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helo I posted on another thread about concrete fill this would solve your problem in a hurry this is how I make my living by repairing things like this and making textured walls and ceilings smooth what I do is mix 30 % con fill and 70% drywall mud togeither and use this to replaster the area con fill has fibers in it that willadhere to the lath so one or two coats of this mix and one or two coats of mud over top depending on how good your are with a trowel and it will come out as smooth as glass you can sand inbetween coats if you need to
 

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why use screws? just use super glue, i am sure it will hold, after all it is super correct?:whistling


What I have done in the past is put in furring strips, this way I get a flat even surface and don't have to worry about the board waving at you from the other room. Where the plaster has fallen:thumbsup:
I have seen this done in homes before. Usually the home has little or no insulation either so the fur strips are put on so foam insulation can be put up too. The foam will absorb some of the high spots and give some R-value, then drywall over that.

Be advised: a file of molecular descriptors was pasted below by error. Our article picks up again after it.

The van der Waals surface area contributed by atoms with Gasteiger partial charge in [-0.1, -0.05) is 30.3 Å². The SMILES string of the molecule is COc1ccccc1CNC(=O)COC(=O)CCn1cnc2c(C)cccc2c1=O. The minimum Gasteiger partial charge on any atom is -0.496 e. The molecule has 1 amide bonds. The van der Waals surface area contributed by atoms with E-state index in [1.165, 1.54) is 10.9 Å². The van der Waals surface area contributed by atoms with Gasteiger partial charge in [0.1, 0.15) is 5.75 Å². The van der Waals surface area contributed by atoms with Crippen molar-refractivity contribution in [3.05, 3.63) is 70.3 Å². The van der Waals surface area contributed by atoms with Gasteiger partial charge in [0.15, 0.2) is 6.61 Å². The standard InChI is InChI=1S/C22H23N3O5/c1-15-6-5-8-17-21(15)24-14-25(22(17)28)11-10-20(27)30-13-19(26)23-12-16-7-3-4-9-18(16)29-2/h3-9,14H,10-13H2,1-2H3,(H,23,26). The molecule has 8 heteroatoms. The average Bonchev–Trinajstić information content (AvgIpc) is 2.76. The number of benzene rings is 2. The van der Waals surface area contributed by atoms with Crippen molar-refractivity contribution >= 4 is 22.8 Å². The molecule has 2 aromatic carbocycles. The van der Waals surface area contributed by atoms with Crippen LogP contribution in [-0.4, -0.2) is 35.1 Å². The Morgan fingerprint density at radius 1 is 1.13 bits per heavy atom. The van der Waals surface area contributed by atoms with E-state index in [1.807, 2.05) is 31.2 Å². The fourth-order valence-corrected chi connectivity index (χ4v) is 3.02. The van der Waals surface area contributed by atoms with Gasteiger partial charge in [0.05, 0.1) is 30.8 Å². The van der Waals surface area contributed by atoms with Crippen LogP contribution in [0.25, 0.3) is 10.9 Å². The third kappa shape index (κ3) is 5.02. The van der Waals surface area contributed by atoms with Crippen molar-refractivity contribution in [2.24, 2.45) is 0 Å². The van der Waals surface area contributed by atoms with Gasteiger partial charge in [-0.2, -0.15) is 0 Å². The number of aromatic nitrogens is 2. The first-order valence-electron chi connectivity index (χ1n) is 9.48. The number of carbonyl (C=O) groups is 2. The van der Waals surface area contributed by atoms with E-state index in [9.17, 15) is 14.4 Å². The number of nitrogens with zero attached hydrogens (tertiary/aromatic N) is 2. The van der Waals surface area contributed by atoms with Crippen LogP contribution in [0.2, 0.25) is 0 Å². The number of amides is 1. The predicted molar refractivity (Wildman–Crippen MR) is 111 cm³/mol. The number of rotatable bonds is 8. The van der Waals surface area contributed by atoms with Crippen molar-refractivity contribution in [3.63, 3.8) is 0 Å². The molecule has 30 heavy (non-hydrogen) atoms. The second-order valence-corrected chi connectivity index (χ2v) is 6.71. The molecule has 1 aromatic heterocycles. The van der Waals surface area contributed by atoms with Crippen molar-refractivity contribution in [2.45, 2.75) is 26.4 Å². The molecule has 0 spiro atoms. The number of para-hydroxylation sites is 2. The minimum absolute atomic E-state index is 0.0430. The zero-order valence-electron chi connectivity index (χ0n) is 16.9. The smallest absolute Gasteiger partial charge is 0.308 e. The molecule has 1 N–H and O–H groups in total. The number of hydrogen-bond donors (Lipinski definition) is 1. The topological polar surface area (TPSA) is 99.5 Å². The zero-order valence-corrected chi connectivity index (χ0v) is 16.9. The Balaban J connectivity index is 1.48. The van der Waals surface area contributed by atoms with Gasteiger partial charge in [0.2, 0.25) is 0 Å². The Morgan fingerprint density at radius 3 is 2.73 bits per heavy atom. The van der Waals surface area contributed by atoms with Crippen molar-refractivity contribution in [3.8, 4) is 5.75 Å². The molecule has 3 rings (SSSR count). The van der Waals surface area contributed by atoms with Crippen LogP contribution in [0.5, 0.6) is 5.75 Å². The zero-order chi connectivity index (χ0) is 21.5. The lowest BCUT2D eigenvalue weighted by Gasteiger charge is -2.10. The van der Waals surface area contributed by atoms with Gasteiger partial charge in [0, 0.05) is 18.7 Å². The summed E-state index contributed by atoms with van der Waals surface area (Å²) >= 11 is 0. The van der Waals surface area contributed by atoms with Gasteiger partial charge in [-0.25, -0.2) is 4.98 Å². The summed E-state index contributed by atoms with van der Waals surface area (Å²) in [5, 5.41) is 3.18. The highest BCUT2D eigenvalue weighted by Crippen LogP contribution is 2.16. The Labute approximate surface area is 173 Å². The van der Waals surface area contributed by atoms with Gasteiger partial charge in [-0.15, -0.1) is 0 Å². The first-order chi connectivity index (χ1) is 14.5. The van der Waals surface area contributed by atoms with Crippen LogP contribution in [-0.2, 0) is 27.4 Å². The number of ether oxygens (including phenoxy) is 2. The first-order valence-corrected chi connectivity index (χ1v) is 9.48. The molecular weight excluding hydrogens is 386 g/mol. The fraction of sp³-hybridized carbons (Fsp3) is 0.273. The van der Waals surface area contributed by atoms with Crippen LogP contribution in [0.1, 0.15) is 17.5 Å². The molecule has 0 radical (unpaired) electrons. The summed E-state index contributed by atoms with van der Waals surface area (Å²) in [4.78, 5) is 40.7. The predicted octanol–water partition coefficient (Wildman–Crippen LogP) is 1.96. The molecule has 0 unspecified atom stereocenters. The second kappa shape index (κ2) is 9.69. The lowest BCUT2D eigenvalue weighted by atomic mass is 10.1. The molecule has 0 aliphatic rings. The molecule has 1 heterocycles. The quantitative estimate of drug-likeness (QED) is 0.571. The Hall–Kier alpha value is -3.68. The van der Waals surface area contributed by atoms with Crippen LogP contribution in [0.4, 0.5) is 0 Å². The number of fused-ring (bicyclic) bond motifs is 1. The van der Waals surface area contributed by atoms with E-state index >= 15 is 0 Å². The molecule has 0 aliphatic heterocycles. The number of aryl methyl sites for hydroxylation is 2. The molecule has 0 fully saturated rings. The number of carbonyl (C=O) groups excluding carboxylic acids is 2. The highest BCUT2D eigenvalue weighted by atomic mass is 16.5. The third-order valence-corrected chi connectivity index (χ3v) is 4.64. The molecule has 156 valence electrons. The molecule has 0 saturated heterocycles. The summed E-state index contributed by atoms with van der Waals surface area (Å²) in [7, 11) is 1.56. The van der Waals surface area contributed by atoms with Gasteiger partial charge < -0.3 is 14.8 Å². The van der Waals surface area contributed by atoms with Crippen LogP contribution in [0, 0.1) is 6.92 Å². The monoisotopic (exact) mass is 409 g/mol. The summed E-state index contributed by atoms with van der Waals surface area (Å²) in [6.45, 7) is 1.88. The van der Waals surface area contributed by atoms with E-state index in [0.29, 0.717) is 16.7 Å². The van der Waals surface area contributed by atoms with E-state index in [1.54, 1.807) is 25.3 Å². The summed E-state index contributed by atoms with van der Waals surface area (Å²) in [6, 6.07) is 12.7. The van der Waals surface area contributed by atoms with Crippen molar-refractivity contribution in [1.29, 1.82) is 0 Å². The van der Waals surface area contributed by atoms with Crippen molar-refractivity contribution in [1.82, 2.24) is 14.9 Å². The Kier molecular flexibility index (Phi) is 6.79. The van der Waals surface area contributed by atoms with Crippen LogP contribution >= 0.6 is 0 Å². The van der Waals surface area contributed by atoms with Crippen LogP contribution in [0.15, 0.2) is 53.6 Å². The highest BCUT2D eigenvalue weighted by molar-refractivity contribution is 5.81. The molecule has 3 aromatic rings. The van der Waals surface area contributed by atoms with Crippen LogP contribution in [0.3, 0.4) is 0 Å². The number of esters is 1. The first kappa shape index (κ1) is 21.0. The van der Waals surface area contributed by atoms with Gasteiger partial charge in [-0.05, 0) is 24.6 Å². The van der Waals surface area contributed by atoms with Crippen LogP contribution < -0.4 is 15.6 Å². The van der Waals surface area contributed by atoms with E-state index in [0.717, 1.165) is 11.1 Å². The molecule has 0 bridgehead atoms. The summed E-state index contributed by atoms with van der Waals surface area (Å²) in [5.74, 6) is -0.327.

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Building it out first with drywall eliminates the need for the base coat.
No Base = no fu%&ing around with the lath, less mixing, and less dry time.
Just my way of doing it.
That's why you do drywall and I do plaster big difference, anyone can patch it like that, just a handyman move. I have Historical Houses and Buildings under my belt, They wouldn't have gone for this handyman patch:whistling
as for time my jobs figure in waiting for mud to dry:thumbsup:



www.frankawitz.net
 

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3/8s over plaster

Chances are the house is balloon type framing,i just did 2 big rooms in an old farm house,used key hole saw to find ceiling joists then i marked them ,hung drywall finished and came out flawless.i used 1-5/8s screws,remember ceiling joists usually run the shortest span of a house,old 1800 dwellins arent 16 on center,all nominal inch material